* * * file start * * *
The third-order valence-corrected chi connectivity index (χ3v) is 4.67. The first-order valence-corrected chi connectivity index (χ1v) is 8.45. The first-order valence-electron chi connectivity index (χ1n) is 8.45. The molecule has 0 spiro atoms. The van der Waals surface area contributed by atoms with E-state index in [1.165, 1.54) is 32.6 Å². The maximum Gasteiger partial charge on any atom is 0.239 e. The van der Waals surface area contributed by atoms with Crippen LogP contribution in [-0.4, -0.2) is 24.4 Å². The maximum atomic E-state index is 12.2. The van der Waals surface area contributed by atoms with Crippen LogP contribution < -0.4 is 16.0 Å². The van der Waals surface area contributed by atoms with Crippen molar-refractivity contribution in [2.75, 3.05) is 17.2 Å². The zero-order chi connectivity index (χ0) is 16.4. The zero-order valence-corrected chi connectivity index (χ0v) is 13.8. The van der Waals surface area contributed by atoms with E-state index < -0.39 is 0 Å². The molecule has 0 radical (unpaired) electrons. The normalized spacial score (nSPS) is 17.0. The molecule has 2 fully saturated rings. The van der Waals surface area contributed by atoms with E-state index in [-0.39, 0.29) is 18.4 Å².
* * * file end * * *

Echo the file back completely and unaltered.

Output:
The third-order valence-corrected chi connectivity index (χ3v) is 4.67. The first-order valence-corrected chi connectivity index (χ1v) is 8.45. The first-order valence-electron chi connectivity index (χ1n) is 8.45. The molecule has 0 spiro atoms. The van der Waals surface area contributed by atoms with E-state index in [1.165, 1.54) is 32.6 Å². The maximum Gasteiger partial charge on any atom is 0.239 e. The van der Waals surface area contributed by atoms with Crippen LogP contribution in [-0.4, -0.2) is 24.4 Å². The maximum atomic E-state index is 12.2. The van der Waals surface area contributed by atoms with Crippen LogP contribution < -0.4 is 16.0 Å². The van der Waals surface area contributed by atoms with Crippen molar-refractivity contribution in [2.75, 3.05) is 17.2 Å². The zero-order chi connectivity index (χ0) is 16.4. The zero-order valence-corrected chi connectivity index (χ0v) is 13.8. The van der Waals surface area contributed by atoms with E-state index < -0.39 is 0 Å². The molecule has 0 radical (unpaired) electrons. The normalized spacial score (nSPS) is 17.0. The molecule has 2 fully saturated rings. The van der Waals surface area contributed by atoms with E-state index in [-0.39, 0.29) is 18.4 Å².